Cryptocurrency and the Mortgage Industry
Over the last decade, cryptocurrency transformed from a highly speculative idea into a viable investment. 2021 saw huge growth and adoption. Companies like Paypal, Square, and Tesla began accepting digital currency. Retailers like Walmart and Amazon started positioning themselves for growth that incorporates digital currency.
While crypto loans are already available, a few mortgage companies are testing the waters for home purchases. It is only a matter of time before the regulations are in place that will allow it to be used for mortgages.
What is Cryptocurrency?
In 2008, a programmer suggested the concept of cryptocurrency in a white paper, which described a digital form of currency. As a digital token, one could use it to purchase goods and services through a blockchain. A blockchain is a shared ledger that facilitates the process of recording transactions and tracking assets. The integrity of the data remains secure because information is shared among networks and cannot be edited.
By January 2009, the Bitcoin network became a reality. Since then, cryptocurrencies have experienced many rallies and crashes and remain a very volatile asset class. However, once institutional investors began embracing Bitcoin in 2019, the value increased from a mere $13.29 to $6,965. Bitcoin rose as high as $19,157 by the end of 2020.
January 2021 saw Bitcoin value surpassing $40,000. It fluctuated between $30,000 and $64,000 from April 2021 and October 2021. By November 2021, it rose as high as $67,000. Its price has dropped back to $35,000 at the end of January 2022. The first week of February shows small gains, and by February 7, 2022, it was at $42,000.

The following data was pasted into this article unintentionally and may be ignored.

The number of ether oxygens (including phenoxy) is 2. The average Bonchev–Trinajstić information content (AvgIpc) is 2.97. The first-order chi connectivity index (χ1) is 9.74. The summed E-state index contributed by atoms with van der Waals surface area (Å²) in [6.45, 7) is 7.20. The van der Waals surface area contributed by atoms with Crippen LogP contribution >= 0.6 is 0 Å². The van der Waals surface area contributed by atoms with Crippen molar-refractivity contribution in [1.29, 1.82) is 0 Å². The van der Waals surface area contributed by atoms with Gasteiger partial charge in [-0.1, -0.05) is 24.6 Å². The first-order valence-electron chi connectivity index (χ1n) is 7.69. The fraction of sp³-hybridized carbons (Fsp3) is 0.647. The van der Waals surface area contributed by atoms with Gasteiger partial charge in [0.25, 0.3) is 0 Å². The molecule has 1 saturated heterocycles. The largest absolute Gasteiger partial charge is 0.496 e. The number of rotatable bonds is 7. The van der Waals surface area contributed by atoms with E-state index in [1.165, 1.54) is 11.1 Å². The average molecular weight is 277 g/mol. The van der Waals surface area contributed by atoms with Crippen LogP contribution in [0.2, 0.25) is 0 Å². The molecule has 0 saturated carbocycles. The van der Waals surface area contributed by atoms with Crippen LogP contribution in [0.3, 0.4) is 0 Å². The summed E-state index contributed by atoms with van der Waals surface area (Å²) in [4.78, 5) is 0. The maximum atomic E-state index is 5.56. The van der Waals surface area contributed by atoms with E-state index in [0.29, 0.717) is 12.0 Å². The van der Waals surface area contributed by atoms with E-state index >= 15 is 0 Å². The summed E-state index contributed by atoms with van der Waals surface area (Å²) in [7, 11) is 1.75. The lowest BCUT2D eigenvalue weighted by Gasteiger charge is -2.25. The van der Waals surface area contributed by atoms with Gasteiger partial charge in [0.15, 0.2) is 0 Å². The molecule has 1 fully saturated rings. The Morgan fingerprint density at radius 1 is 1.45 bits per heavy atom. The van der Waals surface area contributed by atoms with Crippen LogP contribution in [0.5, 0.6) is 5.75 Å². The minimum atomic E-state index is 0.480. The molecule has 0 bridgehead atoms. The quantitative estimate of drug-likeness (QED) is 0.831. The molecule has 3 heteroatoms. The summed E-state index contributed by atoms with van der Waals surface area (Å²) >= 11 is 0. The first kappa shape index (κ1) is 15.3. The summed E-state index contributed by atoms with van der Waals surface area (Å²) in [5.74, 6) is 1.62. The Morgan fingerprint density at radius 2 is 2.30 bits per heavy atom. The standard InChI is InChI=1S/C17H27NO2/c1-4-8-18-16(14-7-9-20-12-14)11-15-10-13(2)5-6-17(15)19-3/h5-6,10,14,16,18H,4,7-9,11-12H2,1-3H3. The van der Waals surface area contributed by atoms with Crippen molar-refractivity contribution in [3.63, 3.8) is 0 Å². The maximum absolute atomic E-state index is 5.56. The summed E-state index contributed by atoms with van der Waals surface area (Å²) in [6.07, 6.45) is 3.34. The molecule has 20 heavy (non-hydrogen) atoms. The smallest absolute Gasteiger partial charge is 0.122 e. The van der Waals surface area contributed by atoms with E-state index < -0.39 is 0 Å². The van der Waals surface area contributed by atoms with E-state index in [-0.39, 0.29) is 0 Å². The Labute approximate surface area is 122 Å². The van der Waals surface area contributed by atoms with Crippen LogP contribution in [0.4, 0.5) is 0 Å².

While investors may have experienced losses if they bought high, $42,000 is a huge gain from its $13.29 beginnings.
Supply and Demand
Bitcoin was designed to only allow a total of 21 million. Currently, there are $18.9 million bitcoins mined with only $2.1 million remaining. This limitation means that the law of supply and demand will drive prices higher if demand remains constant. Mining is accomplished through specialized software and hardware. It is created when an increasingly difficult mathematical problem is solved.
This asset class is not currently regulated by countries around the world. For example, in the United States, the SEC views cryptocurrency as a security, while the CFTC calls it a commodity. The Treasury calls it a currency and the IRS classifies cryptocurrency as property for federal income tax purposes. It is the newness of this currency that creates both the risk and reward for those unafraid to invest.
The US and other countries around the world are moving to develop regulations for cryptocurrencies. China made cryptocurrency illegal, while El Salvador adopted it as its national currency. The future of cryptocurrency presents many challenges, but includes enormous possibilities.
A crypto-backed loan is just another type of secured loan. Borrowers can use digital assets as collateral in the same way a house or a car is used. These loans often have low interest rates and are processed more quickly than traditional loans.
The upside is that it allows someone who holds a substantial amount of crypto to liquidate it. Therefore, they do not actually sell it with tax consequences.